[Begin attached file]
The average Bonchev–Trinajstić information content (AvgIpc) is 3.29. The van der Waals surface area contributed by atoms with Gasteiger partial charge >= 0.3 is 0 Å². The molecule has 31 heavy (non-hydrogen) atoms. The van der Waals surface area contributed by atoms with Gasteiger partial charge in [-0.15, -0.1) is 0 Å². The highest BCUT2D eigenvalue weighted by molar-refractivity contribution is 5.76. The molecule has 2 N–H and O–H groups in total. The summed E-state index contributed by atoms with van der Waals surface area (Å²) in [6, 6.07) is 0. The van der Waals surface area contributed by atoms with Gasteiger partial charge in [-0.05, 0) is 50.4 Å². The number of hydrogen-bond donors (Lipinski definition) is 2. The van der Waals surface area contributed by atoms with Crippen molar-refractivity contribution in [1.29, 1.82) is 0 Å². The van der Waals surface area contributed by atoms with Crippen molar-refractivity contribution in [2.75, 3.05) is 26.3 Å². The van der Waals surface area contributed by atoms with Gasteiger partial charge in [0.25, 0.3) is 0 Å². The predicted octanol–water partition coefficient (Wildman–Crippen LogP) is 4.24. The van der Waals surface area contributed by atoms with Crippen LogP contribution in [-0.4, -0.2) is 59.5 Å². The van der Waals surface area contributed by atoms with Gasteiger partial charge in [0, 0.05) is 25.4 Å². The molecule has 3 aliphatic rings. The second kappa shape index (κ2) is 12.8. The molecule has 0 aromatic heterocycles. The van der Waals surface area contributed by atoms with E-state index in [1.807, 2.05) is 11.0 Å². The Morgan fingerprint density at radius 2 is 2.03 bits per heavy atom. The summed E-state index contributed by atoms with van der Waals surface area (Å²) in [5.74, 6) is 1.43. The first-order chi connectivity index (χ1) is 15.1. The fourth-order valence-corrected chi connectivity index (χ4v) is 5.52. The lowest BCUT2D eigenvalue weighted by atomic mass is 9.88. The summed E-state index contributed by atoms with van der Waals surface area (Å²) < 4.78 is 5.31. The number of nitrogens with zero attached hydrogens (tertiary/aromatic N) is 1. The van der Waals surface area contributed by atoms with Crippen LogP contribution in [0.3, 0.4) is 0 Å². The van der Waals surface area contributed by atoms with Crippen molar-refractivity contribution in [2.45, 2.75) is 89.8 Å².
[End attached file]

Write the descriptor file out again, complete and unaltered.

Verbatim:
The average Bonchev–Trinajstić information content (AvgIpc) is 3.29. The van der Waals surface area contributed by atoms with Gasteiger partial charge >= 0.3 is 0 Å². The molecule has 31 heavy (non-hydrogen) atoms. The van der Waals surface area contributed by atoms with Gasteiger partial charge in [-0.15, -0.1) is 0 Å². The highest BCUT2D eigenvalue weighted by molar-refractivity contribution is 5.76. The molecule has 2 N–H and O–H groups in total. The summed E-state index contributed by atoms with van der Waals surface area (Å²) in [6, 6.07) is 0. The van der Waals surface area contributed by atoms with Gasteiger partial charge in [-0.05, 0) is 50.4 Å². The number of hydrogen-bond donors (Lipinski definition) is 2. The van der Waals surface area contributed by atoms with Crippen molar-refractivity contribution in [1.29, 1.82) is 0 Å². The van der Waals surface area contributed by atoms with Crippen molar-refractivity contribution in [2.75, 3.05) is 26.3 Å². The van der Waals surface area contributed by atoms with Gasteiger partial charge in [0.25, 0.3) is 0 Å². The predicted octanol–water partition coefficient (Wildman–Crippen LogP) is 4.24. The van der Waals surface area contributed by atoms with Crippen LogP contribution in [-0.4, -0.2) is 59.5 Å². The van der Waals surface area contributed by atoms with Gasteiger partial charge in [0, 0.05) is 25.4 Å². The molecule has 3 aliphatic rings. The second kappa shape index (κ2) is 12.8. The molecule has 0 aromatic heterocycles. The van der Waals surface area contributed by atoms with E-state index in [1.807, 2.05) is 11.0 Å². The Morgan fingerprint density at radius 2 is 2.03 bits per heavy atom. The summed E-state index contributed by atoms with van der Waals surface area (Å²) in [5.74, 6) is 1.43. The first-order chi connectivity index (χ1) is 15.1. The fourth-order valence-corrected chi connectivity index (χ4v) is 5.52. The lowest BCUT2D eigenvalue weighted by atomic mass is 9.88. The summed E-state index contributed by atoms with van der Waals surface area (Å²) < 4.78 is 5.31. The number of nitrogens with zero attached hydrogens (tertiary/aromatic N) is 1. The van der Waals surface area contributed by atoms with Crippen LogP contribution in [0.3, 0.4) is 0 Å². The van der Waals surface area contributed by atoms with Crippen molar-refractivity contribution in [2.45, 2.75) is 89.8 Å².